In the District of Columbia, the United States Attorney’s Office and the Department of Justice’s Public Integrity Section prosecute cases of public corruption. The Public Integrity Section of the Department of Justice investigates and prosecutes cases all over the country, usually in tandem with the United States Attorney’s Office of a particular district.
The person’s intent is hotly contested in court, and whether a prosecutor can prove that a person has a corrupt or illegal intent. Another issue is whether what was offered or accepted was actually a thing of value, or whether any illegal action actually occurred. Sometimes, a credibility issue exists, particularly if someone is accused of providing cash to someone who ends up cooperating with the government as a witness because usually there is no record of the cash in a bank or anywhere else to corroborate the witness’s account.
Due to these many complexities and components involved in bribery cases, it is very important for a person charged with bribery to contact an attorney to ensure they understand the charges against them and that they have an opportunity to combat the potential penalties.
To prove a bribery case, the government must demonstrate that a thing of value was offered and accepted, that there was an illegal intent, and the intent was to pay money and receive something in return that was illegal. That could be an illegal advantage in a bidding process to get a contract. The government must show that someone put a something of value on the table to try to get something from the government.
Typically, a lot of paper evidence is used in these cases. In other words, bank statements, receipts, emails, and text messages, in addition to evidence gained from wire taps and recorded phone conversations. Evidence may also be gained from subpoenas. Usually, as a last step, the government agents try to interview the target of their investigation to get the target to make statements that implicate them.
While prosecuting bribery cases in DC, prosecutors try to prove intent to influence by going back to the paper trail and using the evidence they’ve gathered. They try to tell a compelling story because these cases are tried before jury. Juries like to hear a coherent story or have a coherent theme presented, not just a list of evidence, so that they can make sense of what is being presented to them.
Often, there is no direct evidence of intent. There is no email where a person says they are going to corruptly influence somebody or admits they have corrupted someone.
The government must usually put together circumstantial evidence to prove intent. The evidence may not directly go to intent, but may lead a juror to believe that when the facts are put together they demonstrate that, beyond a reasonable doubt, the person had the intent to corruptly influence someone else. For example, the government may point to the timing of certain events, such as phone or cellphone records showing a series of calls being made between two parties.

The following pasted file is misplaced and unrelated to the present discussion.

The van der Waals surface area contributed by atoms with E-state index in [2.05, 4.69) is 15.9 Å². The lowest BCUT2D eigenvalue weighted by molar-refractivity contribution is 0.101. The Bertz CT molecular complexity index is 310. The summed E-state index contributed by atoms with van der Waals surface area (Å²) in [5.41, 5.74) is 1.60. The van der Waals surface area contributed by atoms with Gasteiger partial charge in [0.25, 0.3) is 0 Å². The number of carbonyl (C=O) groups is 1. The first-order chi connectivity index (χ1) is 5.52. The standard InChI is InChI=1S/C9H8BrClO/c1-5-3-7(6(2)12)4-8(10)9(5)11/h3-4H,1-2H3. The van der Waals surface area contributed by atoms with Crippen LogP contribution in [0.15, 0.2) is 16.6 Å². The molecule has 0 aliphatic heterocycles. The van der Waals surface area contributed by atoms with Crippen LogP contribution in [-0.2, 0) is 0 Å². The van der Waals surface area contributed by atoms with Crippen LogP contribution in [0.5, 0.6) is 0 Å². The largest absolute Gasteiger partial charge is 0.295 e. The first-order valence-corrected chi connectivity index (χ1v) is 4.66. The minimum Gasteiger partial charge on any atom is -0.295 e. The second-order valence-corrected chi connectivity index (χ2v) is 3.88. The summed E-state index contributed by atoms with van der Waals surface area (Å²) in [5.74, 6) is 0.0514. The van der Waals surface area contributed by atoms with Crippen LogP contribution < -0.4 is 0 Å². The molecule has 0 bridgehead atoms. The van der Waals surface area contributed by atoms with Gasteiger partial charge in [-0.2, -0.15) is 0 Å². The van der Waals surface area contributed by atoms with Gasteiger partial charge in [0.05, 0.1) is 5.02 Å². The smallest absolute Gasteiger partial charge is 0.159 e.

There may be evidence that a particular contract was offered for bid and in someone’s calendar, a meeting was scheduled between the two people. Then at a later date, that official takes an expensive trip to Hawaii that they could not afford based on the financial records unearthed as the part of the investigation. A prosecutor could argue circumstantial evidence that a person was offered and accepted a bribe and therefore had corrupt intent.
Federal public corruption cases are prosecuted the most vigorously of any type of case and the most resources are devoted to those types of cases. The feeling is that these cases cut to the core of the function of government in the United States. The goal is to keep that function as clean and as pure as possible and keep this type of corrupt influence out of it, so a lot of resources are devoted to the investigation and prosecution of corruption. The sentences, if someone is convicted, are extremely high.
These types of cases are prosecuted in a very public way. There is usually a lot of media attention devoted to them and it is usually sustained media coverage that is devoted to covering these cases. These are not the types of cases that go away after one or two days. They remain in the forefront with the media organizations that are pushing these stories.
Prosecutors know these cases are going to go before a jury so they like to show the flashy lifestyle of the person who is accused because even if they are not proven to be directly linked to the receipt of an alleged bribe, jurors typically do not like to see someone living too richly when they are accused of doing something that is financially illegal. The unspoken message is that they wasted the money on toys when those who are on the jury or who are middle class or lower, not in the upper tiers of the socioeconomic system, are struggling to make money.
Recent trends seen in public corruption in bribery cases are that prosecutors are going after cases involving smaller amounts of money. They prosecute people who would not have been prosecuted 10 years ago because they were too low-level to be considered. They would be considered public officially, but were too low level to be dealt with on the federal level.
In addition, there is the influx of street crime investigative techniques into white collar cases with the use of informants, recorded phone conversations, and wiretaps. All those techniques originated in the investigation of drug cases and have been imported into white collar and bribery cases.